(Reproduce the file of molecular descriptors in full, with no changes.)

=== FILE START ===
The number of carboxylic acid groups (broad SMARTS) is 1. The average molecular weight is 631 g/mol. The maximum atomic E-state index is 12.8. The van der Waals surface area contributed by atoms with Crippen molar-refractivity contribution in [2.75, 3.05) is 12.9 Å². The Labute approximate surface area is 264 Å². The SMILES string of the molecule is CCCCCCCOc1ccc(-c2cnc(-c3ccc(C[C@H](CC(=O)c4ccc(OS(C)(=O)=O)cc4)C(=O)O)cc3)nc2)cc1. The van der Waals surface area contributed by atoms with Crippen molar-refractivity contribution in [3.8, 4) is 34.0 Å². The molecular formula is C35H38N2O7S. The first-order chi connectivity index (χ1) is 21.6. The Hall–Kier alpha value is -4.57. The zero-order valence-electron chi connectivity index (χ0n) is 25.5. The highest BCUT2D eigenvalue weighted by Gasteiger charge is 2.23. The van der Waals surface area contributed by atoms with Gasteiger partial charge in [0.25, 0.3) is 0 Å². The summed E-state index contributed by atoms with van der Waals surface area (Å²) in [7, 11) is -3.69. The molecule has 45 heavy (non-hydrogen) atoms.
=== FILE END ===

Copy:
The number of carboxylic acid groups (broad SMARTS) is 1. The average molecular weight is 631 g/mol. The maximum atomic E-state index is 12.8. The van der Waals surface area contributed by atoms with Crippen molar-refractivity contribution in [2.75, 3.05) is 12.9 Å². The Labute approximate surface area is 264 Å². The SMILES string of the molecule is CCCCCCCOc1ccc(-c2cnc(-c3ccc(C[C@H](CC(=O)c4ccc(OS(C)(=O)=O)cc4)C(=O)O)cc3)nc2)cc1. The van der Waals surface area contributed by atoms with Crippen molar-refractivity contribution in [3.8, 4) is 34.0 Å². The molecular formula is C35H38N2O7S. The first-order chi connectivity index (χ1) is 21.6. The Hall–Kier alpha value is -4.57. The zero-order valence-electron chi connectivity index (χ0n) is 25.5. The highest BCUT2D eigenvalue weighted by Gasteiger charge is 2.23. The van der Waals surface area contributed by atoms with Gasteiger partial charge in [0.25, 0.3) is 0 Å². The summed E-state index contributed by atoms with van der Waals surface area (Å²) in [7, 11) is -3.69. The molecule has 45 heavy (non-hydrogen) atoms.